The Sixth Circuit affirmed this “tails they win; heads you lose” approach to gatekeeping as all within the scope of the district court’s exercise of discretion. Lemy’s case number 5 and Mr. Decker both had NSF, and yet the courts do not describe clinical varieties among NSF, which vary based upon their relatedness to gadolinium exposure. It would seem that the courts were imposing an extremely heavy burden on the defense to show that the gadolinium-naïve cases were absolutely free of Gd exposure, and that they resembled the particular plaintiff’s NSF diagnosis in every respect. Without any evidence of diagnostic disease criteria sensitivity and specificity, and positive predictive value for the criteria, the district and the appellate courts seem to have accepted glib demands for absolute identity between the plaintiff’s NSF manifestation and any candidate Gd-free NSF case. Given that there is clinical heterogeneity among Gd-NSF cases, and that causality was basically inferred from cases and case series, the courts’ reasoning seems strained.

The appellate court also seemed blithely unaware of the fallacious circularity of permitting a diagnostic entity to be defined based upon exposure, thereby preventing any fair test of the hypothesis that all NSF cases are caused by gadolinium. This fallacy was advanced in the silicone gel breast implant litigation, where the litigation industry shrank from claims that silicone caused classic connective tissue diseases, in the face of exculpatory epidemiologic studies. The claimants retreated to a claim that silicone caused a “new” disease that was defined by mostly vague, self-reported symptoms [so very different from NSF in this respect], in conjunction with silicone exposure. The court-appointed expert witnesses, however, would have none of these shenanigans:

“The National Science Panel concluded that they do not yet support the inclusion of SSRD [systemic silicone-related disease] in the list of accepted diseases, for 4 reasons. First, the requirement of the inclusion of the putative cause (silicone exposure) as one of the criteria does not allow the criteria set to be tested objectively without knowledge of the presence of implants, thus incurring incorporation bias (27).”

Peter Tugwell, George Wells, Joan Peterson, Vivian Welch, Jacqueline Page, Carolyn Davison, Jessie McGowan, David Ramroth, and Beverley Shea, “Do Silicone Breast Implants Cause Rheumatologic Disorders? A Systematic Review for a Court-Appointed National Science Panel,” 44 Arthritis & Rheumatism 2477, 2479 (2001) (citing David Sackett, “Bias in analytic research,” 32 J. Chronic Dis. 51 (1979)).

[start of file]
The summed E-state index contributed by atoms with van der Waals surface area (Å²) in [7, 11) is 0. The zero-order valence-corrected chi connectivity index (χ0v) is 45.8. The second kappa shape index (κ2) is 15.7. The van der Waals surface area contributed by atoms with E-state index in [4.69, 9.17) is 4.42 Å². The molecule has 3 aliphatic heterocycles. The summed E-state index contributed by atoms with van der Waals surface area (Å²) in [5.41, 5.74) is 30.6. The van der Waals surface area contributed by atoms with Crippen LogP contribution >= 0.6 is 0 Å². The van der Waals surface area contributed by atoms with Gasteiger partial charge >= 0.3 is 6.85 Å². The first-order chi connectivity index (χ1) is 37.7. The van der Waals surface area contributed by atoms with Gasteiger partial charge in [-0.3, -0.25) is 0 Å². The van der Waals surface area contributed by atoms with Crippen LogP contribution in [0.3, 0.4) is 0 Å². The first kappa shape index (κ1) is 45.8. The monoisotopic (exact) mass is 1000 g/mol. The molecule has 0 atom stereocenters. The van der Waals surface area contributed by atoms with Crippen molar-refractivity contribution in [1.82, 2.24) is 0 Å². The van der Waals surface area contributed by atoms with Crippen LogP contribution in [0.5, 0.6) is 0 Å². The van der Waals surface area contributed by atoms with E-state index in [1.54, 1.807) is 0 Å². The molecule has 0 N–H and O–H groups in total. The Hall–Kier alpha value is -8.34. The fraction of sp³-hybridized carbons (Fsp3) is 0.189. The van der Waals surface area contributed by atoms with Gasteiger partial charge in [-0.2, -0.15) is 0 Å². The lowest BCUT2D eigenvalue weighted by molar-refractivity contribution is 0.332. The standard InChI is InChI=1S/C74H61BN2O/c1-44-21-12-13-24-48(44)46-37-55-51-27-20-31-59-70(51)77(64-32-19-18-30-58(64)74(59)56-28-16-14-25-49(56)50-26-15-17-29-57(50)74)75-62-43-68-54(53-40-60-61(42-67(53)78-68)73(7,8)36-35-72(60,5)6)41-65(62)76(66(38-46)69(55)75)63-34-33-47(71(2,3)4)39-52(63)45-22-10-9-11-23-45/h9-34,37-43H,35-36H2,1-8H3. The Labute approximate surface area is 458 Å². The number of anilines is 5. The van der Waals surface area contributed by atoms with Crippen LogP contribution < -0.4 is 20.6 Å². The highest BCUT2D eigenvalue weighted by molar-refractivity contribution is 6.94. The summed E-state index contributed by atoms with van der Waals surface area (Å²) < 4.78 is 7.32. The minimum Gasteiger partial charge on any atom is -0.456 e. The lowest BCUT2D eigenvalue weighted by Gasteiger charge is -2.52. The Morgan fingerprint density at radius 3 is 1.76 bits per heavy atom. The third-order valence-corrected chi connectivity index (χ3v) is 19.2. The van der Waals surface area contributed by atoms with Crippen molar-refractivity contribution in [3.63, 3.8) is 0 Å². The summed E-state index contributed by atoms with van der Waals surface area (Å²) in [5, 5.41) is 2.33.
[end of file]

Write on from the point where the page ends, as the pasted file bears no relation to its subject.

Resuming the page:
Of course, NSF does not share the dubious provenance of SSRD, or SAD [silicone-associated disorder] as it was sometimes known. Still, the analytic studies that have shown that NSF cases all, or mostly, had GBCA exposure, explicitly refrained from defining the NSF case as including gadolinium exposure.

Decker is thus a curious case. The trial and appellate court talked about preventing the defense expert witnesses from relying upon case reports that were “methodologically flawed,” but the courts never mentioned Federal Rule of Evidence 703, which should have been the basis for such selective pruning of the expert witnesses’ reliance materials. And then there is the matter that even if GEHC were correct about Gd-free NSF cases, the attributable risk for NSF to prior Gd exposure is almost certainly very high, and the debate over whether NSF is a “signature” disease was not likely going to affect the case outcome.

Decker can perhaps best be understood as a dispute about specific causation, with established general causation, in which the relative risk of NSF from GBCA exposure is extraordinarily high among patients with renal insufficiency. If there are other causes of NSF, they are considerably more rare than GBCA/renal insufficiency exposed cases. In the face of this very high attributable risk, GE’s expert witnesses’ discussions of an idiopathic or other cause was too speculative to pass muster under Rule 702.

[1] Elana J. Bernstein, Tamara Isakova, Mary E. Sullivan, Lori B. Chibnik, Myles Wolf & Jonathan Kay, “Nephrogenic systemic fibrosis is associated with hypophosphataemia: a case–control study,” 53 Rheumatology 1613 (2014); T.R. Elmholdt, M. Pedersen, B. Jørgensen, K. Søndergaard, J.D. Jensen, M. Ramsing, and A.B. Olesen, “Nephrogenic systemic fibrosis is found only among gadolinium-exposed patients with renal insufficiency: a case-control study from Denmark,” 165 Br. J. Dermatol. 828 (2011); P. Marckmann, “An epidemic outbreak of nephrogenic systemic fibrosis in a Danish hospital,” 66 Eur. J. Radiol. 187 (2008) (reporting all patients had gadodiamide-enhanced magnetic resonance imaging and severe renal insufficiency before onset of NSF); P. Marckmann, L. Skov, K. Rossen, J.G. Heaf, and H.S. Thomsen, “Case-control study of gadodiamide-related nephrogenic systemic fibrosis,” 22 Nephrol. Dialysis &Transplant. 3174 (2007) (all 19 cases in case-control study had prior exposure to gadolinium (Gd)-containing magnetic resonance imaging contrast agents); Centers for Disease Control, “Nephrogenic Fibrosing Dermopathy Associated with Exposure to Gadolinium-Containing Contrast Agents — St. Louis, Missouri, 2002–2006,” 56 MMWR Morbidity and Mortality Weekly Report (Feb. 23, 2007).

[2] T.A. Collidge, P.C. Thomson, P.B. Mark, et al., “Gadolinium-Enhanced MR Imaging and Nephrogenic Systemic Fibrosis: Retrospective Study of a Renal Replacement Therapy Cohort,” 245 Radiology 168-175 (2007); I.M. Wahba, E.L. Simpson, and K. White, “Gadolinium Is Not The Only Trigger For Nephrogenic Systemic Fibrosis: Insights From Two Cases And Review Of The Recent Literature,” 7 Am. J. Transplant. 1 (2007); A. Deng, D.B. Martin, et al., “Nephrogenic Systemic Fibrosis with a Spectrum of Clinical and Histopathological Presentation: A Disorder of Aberrant Dermal Remodeling,” 37 J. Cutan. Pathol. 204 (2009).